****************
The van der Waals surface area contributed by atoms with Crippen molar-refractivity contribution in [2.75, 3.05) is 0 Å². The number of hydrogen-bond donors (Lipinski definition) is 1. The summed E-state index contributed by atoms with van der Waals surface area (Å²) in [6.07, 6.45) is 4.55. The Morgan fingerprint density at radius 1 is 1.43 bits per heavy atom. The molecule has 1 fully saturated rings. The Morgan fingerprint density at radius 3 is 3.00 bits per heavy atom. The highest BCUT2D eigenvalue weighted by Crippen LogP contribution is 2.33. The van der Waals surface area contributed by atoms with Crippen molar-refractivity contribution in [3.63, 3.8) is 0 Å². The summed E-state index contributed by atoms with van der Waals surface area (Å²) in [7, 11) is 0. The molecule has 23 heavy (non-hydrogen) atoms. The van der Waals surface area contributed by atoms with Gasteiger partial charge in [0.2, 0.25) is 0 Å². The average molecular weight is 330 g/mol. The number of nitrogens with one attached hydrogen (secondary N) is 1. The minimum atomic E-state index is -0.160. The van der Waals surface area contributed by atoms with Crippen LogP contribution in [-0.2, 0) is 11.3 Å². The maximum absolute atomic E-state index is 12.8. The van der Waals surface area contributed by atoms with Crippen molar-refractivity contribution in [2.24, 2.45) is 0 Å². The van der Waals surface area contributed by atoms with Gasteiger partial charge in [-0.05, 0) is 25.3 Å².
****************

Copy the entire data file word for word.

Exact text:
The van der Waals surface area contributed by atoms with Crippen molar-refractivity contribution in [2.75, 3.05) is 0 Å². The number of hydrogen-bond donors (Lipinski definition) is 1. The summed E-state index contributed by atoms with van der Waals surface area (Å²) in [6.07, 6.45) is 4.55. The Morgan fingerprint density at radius 1 is 1.43 bits per heavy atom. The molecule has 1 fully saturated rings. The Morgan fingerprint density at radius 3 is 3.00 bits per heavy atom. The highest BCUT2D eigenvalue weighted by Crippen LogP contribution is 2.33. The van der Waals surface area contributed by atoms with Crippen molar-refractivity contribution in [3.63, 3.8) is 0 Å². The summed E-state index contributed by atoms with van der Waals surface area (Å²) in [7, 11) is 0. The molecule has 23 heavy (non-hydrogen) atoms. The van der Waals surface area contributed by atoms with Gasteiger partial charge in [0.2, 0.25) is 0 Å². The average molecular weight is 330 g/mol. The number of nitrogens with one attached hydrogen (secondary N) is 1. The minimum atomic E-state index is -0.160. The van der Waals surface area contributed by atoms with Crippen LogP contribution in [-0.2, 0) is 11.3 Å². The maximum absolute atomic E-state index is 12.8. The van der Waals surface area contributed by atoms with Crippen molar-refractivity contribution in [2.24, 2.45) is 0 Å². The van der Waals surface area contributed by atoms with Gasteiger partial charge in [-0.05, 0) is 25.3 Å².